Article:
In almost all cases, non-O1, non-O139 _V. cholerae_ isolates do not possess the genes for cholera toxin as the non-toxigenic O1 in this posting. Some isolates can cause substantial diarrhea (1-4). The type III secretion system (TTSS) is a mechanism for Gram negative bacilli to introduce effector proteins into host cell cytoplasm (5). It has been reported that a functional TTSS is required for at least in some non-O1, non-O139 isolates to induce diarrhea in an animal model associated with small bowel damage and production of proinflammatory cytokines (6). In addition, TTSS contributes to virulence even in the presence of cholera toxin and TCP (6).
1. Bhattacharya MK, Dutta D, Bhattacharya SK, et al. Association of disease approximating cholera caused by _Vibrio cholerae_ of serogroups other than O1 and O139. Epidemiol Infect. 1998; 120(1): 1-5; https://www.ncbi.nlm.nih.gov/pmc/articles/PMC2809342/.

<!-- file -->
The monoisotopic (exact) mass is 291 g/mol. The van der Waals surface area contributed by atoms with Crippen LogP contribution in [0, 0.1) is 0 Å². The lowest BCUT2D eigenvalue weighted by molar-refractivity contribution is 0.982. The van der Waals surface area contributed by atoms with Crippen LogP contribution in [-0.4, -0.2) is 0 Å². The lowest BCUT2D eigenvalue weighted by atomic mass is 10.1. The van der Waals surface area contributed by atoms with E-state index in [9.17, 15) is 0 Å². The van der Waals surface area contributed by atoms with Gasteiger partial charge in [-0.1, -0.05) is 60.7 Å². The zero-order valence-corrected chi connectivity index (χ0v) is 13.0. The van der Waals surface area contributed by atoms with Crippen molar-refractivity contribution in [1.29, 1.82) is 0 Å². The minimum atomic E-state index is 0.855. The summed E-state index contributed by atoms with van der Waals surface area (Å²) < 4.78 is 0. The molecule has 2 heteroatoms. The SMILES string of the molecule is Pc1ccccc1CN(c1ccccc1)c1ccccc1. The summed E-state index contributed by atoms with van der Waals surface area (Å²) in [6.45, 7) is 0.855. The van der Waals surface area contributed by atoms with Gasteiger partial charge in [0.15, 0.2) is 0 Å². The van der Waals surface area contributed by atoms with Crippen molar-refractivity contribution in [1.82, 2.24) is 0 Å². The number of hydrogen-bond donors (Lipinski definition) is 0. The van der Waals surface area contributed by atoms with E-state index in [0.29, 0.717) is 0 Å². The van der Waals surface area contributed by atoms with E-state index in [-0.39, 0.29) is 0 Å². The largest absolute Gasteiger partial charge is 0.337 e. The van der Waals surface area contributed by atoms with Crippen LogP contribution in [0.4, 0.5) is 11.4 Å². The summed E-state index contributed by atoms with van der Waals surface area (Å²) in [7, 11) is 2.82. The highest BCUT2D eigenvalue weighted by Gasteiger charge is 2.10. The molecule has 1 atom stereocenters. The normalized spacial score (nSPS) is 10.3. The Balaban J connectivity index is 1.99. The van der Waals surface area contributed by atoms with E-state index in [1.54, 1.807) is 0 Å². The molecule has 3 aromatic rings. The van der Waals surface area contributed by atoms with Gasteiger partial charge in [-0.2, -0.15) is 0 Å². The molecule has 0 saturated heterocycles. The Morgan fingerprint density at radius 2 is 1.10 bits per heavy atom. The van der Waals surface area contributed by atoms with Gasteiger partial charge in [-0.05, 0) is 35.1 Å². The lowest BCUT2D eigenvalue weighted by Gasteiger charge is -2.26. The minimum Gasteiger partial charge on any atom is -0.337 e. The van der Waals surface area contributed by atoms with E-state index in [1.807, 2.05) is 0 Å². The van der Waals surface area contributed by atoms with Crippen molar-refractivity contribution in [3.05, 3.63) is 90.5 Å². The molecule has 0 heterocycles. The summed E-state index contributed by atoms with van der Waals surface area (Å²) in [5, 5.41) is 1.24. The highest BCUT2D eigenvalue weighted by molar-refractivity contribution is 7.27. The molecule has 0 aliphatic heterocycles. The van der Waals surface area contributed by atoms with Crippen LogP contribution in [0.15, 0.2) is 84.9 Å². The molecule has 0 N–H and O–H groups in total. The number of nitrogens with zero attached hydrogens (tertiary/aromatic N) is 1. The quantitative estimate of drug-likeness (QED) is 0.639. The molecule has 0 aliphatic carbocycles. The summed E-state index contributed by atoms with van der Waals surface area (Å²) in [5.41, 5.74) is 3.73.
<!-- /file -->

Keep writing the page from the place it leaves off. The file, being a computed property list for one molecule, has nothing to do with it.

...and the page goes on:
2. Sharma C, Thungapathra M, Ghosh A, et al. Molecular analysis of non-O1, non-O139 _Vibrio cholerae_ associated with an unusual upsurge in the incidence of cholera-like disease in Calcutta, India. J Clin Microbiol. 1998; 36: 756-63; http://jcm.asm.org/content/36/3/756.long.
3. Bidinost C, Saka HA, Aliendro O, et al. Virulence factors of non-O1, non-O139 _Vibrio cholerae_ in Cordoba, Argentina. Rev Argent Microbiol. 2004; 36: 158-63; https://www.ncbi.nlm.nih.gov/pubmed/15786867.
4. Chatterjee SC, Ghosh K, Raychoudhuri A, et al. Incidence, virulence factors, and clonality among clinical strains of non-O1, non-O139 _Vibrio cholerae_ isolates from hospitalized diarrheal patients in Kolkata, India. J Clin Microbiol. 2009; 47(4): 1087-95; http://jcm.asm.org/content/47/4/1087.long.
5. Gatan JE, Colimer A. Type III secretion machines: bacterial devices for protein delivery into host cells. Science 1999: 284(5418): 1322-8; http://science.sciencemag.org/content/284/5418/1322.long.
6. Shin OS, Tam VC, Suzuki M, et al. Type III secretion is essential for the rapidly fatal diarrheal disease caused by non-O1, non-O139 _Vibrio cholerae_. mBio 2011; 2(3): e00106-11; http://mbio.asm.org/content/2/3/e00106-11.long.